FDA releases report on antibiotic use in food-producing animals

Cow_Injection_LowRes_PublicDomain_blogThe Food and Drug Administration (FDA) recently released its latest annual report summarizing the amount of antimicrobials sold or distributed in 2012 for use in food-producing animals. According to a recently published article in Drovers Cattle Network, below are the trends reflected in this year’s summary report:

  • A 16% increase was seen in the total quantity of medically important antimicrobials sold or distributed for use in food-producing animals during 2009-2012. According to the article, “the reason for the increase is unclear, but many factors (such as disease outbreaks and fluctuations in animal populations) could lead to transient increases or decreases of sales of certain drugs in given years.”
  • A 4% decrease (from 72% to 68%) was seen in the percentage of domestic sales and distribution of medically important antimicrobials. As stated in the article, “this number does not represent sales and distribution of drugs solely used for production because most of these products are approved for therapeutic (disease treatment, control or prevention) uses as well.”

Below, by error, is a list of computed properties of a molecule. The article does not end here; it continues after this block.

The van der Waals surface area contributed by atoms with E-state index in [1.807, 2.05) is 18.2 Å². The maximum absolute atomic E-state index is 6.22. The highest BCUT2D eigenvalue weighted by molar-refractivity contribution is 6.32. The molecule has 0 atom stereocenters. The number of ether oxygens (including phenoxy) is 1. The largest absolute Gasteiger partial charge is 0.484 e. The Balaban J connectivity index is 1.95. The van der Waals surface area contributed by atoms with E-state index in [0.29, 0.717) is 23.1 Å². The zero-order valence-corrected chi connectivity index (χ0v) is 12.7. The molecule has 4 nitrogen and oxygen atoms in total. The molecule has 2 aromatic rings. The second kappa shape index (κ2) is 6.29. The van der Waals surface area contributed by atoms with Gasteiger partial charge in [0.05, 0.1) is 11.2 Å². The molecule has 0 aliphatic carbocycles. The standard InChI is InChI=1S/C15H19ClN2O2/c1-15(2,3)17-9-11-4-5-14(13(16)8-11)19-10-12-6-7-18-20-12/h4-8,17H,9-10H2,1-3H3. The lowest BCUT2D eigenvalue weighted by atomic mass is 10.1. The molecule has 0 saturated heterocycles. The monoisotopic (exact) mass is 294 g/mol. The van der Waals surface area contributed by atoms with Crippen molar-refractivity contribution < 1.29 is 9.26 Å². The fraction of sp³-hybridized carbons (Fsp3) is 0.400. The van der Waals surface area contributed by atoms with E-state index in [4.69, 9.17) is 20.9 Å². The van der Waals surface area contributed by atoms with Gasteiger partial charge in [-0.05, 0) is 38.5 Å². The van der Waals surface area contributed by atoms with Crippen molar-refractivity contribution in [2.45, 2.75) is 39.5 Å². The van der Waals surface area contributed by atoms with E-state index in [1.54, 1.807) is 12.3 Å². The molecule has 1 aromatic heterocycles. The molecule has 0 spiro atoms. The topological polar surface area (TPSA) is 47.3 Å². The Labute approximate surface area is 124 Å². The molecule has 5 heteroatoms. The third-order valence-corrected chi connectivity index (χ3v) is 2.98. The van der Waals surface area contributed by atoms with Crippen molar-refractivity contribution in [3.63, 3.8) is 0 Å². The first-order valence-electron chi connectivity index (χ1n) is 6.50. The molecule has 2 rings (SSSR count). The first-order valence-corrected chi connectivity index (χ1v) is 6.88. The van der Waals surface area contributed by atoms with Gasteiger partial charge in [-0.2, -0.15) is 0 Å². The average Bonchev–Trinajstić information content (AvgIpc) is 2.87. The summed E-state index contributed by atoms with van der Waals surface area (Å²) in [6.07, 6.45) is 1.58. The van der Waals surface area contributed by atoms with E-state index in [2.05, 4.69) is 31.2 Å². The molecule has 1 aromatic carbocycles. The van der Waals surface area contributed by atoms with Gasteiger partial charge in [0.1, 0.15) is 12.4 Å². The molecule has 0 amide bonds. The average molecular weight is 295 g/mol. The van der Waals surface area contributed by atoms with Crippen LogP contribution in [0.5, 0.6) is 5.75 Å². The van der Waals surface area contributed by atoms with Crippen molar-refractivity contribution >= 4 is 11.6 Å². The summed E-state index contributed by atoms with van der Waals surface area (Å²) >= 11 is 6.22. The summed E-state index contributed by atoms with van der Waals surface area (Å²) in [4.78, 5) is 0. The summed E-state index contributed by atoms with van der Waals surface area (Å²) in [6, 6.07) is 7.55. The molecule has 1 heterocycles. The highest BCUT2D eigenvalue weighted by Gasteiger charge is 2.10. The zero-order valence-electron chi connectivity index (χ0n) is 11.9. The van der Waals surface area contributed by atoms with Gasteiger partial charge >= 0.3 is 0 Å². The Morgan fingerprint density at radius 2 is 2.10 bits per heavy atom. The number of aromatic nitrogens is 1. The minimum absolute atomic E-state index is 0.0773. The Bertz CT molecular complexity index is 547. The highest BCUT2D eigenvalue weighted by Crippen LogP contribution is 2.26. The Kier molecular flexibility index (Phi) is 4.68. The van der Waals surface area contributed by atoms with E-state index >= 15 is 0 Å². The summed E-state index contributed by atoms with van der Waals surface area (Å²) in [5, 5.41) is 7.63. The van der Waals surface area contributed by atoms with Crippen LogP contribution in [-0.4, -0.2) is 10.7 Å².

• Very little change (a decrease from 98% to 97%) was recorded in the percentage of domestic sales and distribution of medically important antimicrobials sold over-the-counter (OTC).

The report is from data gathered based on section 105 of the Animal Drug User Fee Amendments of 2008 (ADUFA 105) that requires antimicrobial drug sponsors to report the amount of antimicrobial drugs they sell or distribute for use in food-producing animals each year to the FDA. However, the sales and distribution data does not represent how the drugs are actually used, nor is the data broken out by species.

In response to the report, Dr. David Wallinga, director of the organization Healthy Food Action and a member of the Keep Antibiotics Working steering committee, was quoted in a recent article as saying:

“While we’re pleased FDA finally released these 2012 data, providing more detail than ever before, the overall trends are alarming: Antibiotic use in food animals continues to rise every year, and use of some of the most important human drugs is going up the fastest. Year on year, the amount of medically important antibiotics used in food animal production keeps rising (up 16% since 2009). Antibiotic use in U.S. livestock is huge and continues to escalate, even while many leading meat exporting countries have halved their livestock usage.”

In addition, Guidance 213, published last year by the FDA, asks but does not require drug producers to remove product label indications for growth promotion. Because of this, farmers are still allowed to use these drugs for disease prevention, which is causing concern with food safety experts who believe that this will contribute to the development of antibiotic resistant bacteria.

As part of the same guidance however, animal drug sponsors must bring the remaining therapeutic uses of these products under the oversight of a veterinarian by December 2016. According to Drovers, once these changes are made it will become illegal to use these drugs for production or therapeutic purposes without veterinary oversight.

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